OVERVIEW

Bruce Sterling is larger than life at SIGGRAPH.
--photo by danah boyd

Keyed to the future

Bruce Sterling, one of the founders of the cyberpunk movement of the 80’s and the author of nine novels including the The Difference Engine that he co-wrote with William Gibson, gave the keynote at SIGGRAPH’04. He is one of those guys who had been everywhere and done everything. From writing for Wired magazine to founding a conservation movement. His speech was filled with his trademark sarcasm, jibes, raves and rants about technology and the need for environmental conservation.

Sterling observed that a new relationship is evolving between humans and objects. He classified objects based on who were its intended users. Objects started off as artifacts, used by hunter-gatherers. Then came the machines that were used by an industrializing society and “customers”. Then there were products used by the “consumer” and the military-industry complex. We now live in the world of gizmos. Gizmos are delicately poised between simplicity and chaos. With gizmos, there are only end-users. Gizmos are devices that attempt to be everything at the same time. They can go from being a dessert topping to a floor wax with a flip of a button. They are open ended tech projects. Products are commodities. Why settle on a 7% rate of returns on commodities when the whole human race can be co-opted as willing participants in an un-paid work program for gizmo producing corporates?

The future, Sterling said, is already here, it is just not well distributed. The “future” right now is like another country or culture. The future of objects are “spimes”. Spimes are precisely located in space and time. They are auto-googling physical objects that are stalls in a product system. They are user groups first and objects second. Humans will become “spime wranglers”. When you buy a spime, it sets up an email account to which everything from its present blue-book value to irresistible offers for the next version of the spime will be sent. There will be “spime spam”. Entropy, after all, needs no maintenance.

Is the “spime world” really that hopeless? Sterling pointed out the most important positive outcome of spimes to be “spime management”. Spimes can automatically inform its user about when/how/where it should be recycled… into another spime. Sterling stressed the need for managing the objects that we manufacture. We need to track it from the days of its digital birth to the day it is discarded for recycling. Our bloodstreams have become dumping grounds for chemicals that we create. He rankled the graphics community by referring to Job’s pancreatic cancer. We need to treat conservation as an immediate priority.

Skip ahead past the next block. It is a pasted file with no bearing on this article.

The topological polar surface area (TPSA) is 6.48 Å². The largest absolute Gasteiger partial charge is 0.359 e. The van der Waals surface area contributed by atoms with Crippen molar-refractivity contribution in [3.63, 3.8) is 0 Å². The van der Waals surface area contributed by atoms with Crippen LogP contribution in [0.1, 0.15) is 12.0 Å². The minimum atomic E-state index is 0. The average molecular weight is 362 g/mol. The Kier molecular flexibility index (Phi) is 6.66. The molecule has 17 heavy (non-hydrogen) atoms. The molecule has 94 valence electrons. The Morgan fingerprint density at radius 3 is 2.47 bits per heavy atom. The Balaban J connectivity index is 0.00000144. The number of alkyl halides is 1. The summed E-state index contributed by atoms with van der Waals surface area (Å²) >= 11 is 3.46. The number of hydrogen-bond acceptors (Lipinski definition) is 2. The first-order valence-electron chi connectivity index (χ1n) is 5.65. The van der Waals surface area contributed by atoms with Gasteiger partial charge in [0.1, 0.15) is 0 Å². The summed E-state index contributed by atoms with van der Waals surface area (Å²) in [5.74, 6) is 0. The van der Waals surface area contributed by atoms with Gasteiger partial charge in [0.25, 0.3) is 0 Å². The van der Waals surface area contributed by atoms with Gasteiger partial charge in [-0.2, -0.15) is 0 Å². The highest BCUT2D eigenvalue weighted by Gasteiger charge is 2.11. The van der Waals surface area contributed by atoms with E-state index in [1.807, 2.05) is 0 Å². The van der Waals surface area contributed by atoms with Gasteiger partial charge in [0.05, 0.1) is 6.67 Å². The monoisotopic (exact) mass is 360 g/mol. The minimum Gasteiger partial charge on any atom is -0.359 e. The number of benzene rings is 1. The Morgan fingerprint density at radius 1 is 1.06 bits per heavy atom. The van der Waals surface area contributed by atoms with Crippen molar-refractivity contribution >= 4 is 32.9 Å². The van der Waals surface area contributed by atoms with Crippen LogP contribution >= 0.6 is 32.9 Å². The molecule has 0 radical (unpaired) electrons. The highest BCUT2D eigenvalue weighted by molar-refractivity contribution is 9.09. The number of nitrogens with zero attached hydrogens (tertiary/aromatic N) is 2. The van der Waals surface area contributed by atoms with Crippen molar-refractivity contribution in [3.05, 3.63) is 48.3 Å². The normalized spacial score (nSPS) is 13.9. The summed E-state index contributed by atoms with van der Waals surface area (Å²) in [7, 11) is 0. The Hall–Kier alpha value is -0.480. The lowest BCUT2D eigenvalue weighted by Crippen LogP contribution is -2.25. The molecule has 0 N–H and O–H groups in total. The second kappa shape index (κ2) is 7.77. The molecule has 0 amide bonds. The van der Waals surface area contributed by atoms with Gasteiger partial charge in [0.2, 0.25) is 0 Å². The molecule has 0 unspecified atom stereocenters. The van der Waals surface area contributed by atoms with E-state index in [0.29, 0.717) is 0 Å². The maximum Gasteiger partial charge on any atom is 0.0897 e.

In the late ’90s, Sterling launched the Viridian Greens movement. It focuses on how industrial design could be used to respond to global climate change. "Our society runs on fossil fuel," he wrote in an early manifesto. "We have a substance-abuse problem with carbon dioxide.” We have the technology today to make cars that give off water as exhaust and build industries that improve the environment instead of turning it into a dumping ground. 

Some might feel that Sterling’s keynote was no more than a goofy, leftist rambling. However, without the balancing counterview provided by futurists and visionaries like him, we would have started drilling in Alaska thirty years ago.

 

 

 

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Last updated 8/10/04.

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Live coverage of SIGGRAPH made possible by the generous loan of of Cybershot digital cameras from SONY, and laptop computers from NCSA.